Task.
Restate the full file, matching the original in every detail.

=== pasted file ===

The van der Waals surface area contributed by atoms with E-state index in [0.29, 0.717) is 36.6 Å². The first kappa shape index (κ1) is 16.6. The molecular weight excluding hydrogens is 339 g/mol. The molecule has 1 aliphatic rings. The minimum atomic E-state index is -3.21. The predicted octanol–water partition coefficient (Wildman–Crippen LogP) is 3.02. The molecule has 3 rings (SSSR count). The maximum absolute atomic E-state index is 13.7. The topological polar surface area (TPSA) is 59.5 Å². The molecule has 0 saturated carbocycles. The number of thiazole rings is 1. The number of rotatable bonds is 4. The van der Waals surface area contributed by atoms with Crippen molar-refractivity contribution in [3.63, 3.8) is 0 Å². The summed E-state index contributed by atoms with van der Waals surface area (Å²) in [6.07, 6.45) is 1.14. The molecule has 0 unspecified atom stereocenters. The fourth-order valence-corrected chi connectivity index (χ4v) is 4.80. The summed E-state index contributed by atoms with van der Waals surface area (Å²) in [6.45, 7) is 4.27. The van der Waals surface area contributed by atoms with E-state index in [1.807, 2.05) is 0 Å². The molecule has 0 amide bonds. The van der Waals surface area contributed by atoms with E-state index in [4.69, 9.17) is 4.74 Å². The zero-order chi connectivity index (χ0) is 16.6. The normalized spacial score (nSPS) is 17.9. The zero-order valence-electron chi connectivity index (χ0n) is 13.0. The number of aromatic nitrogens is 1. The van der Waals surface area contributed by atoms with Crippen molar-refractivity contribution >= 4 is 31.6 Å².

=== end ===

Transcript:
The van der Waals surface area contributed by atoms with E-state index in [0.29, 0.717) is 36.6 Å². The first kappa shape index (κ1) is 16.6. The molecular weight excluding hydrogens is 339 g/mol. The molecule has 1 aliphatic rings. The minimum atomic E-state index is -3.21. The predicted octanol–water partition coefficient (Wildman–Crippen LogP) is 3.02. The molecule has 3 rings (SSSR count). The maximum absolute atomic E-state index is 13.7. The topological polar surface area (TPSA) is 59.5 Å². The molecule has 0 saturated carbocycles. The number of thiazole rings is 1. The number of rotatable bonds is 4. The van der Waals surface area contributed by atoms with Crippen molar-refractivity contribution in [3.63, 3.8) is 0 Å². The summed E-state index contributed by atoms with van der Waals surface area (Å²) in [6.07, 6.45) is 1.14. The molecule has 0 unspecified atom stereocenters. The fourth-order valence-corrected chi connectivity index (χ4v) is 4.80. The summed E-state index contributed by atoms with van der Waals surface area (Å²) in [6.45, 7) is 4.27. The van der Waals surface area contributed by atoms with E-state index in [1.807, 2.05) is 0 Å². The molecule has 0 amide bonds. The van der Waals surface area contributed by atoms with E-state index in [4.69, 9.17) is 4.74 Å². The zero-order chi connectivity index (χ0) is 16.6. The normalized spacial score (nSPS) is 17.9. The zero-order valence-electron chi connectivity index (χ0n) is 13.0. The number of aromatic nitrogens is 1. The van der Waals surface area contributed by atoms with Crippen molar-refractivity contribution >= 4 is 31.6 Å².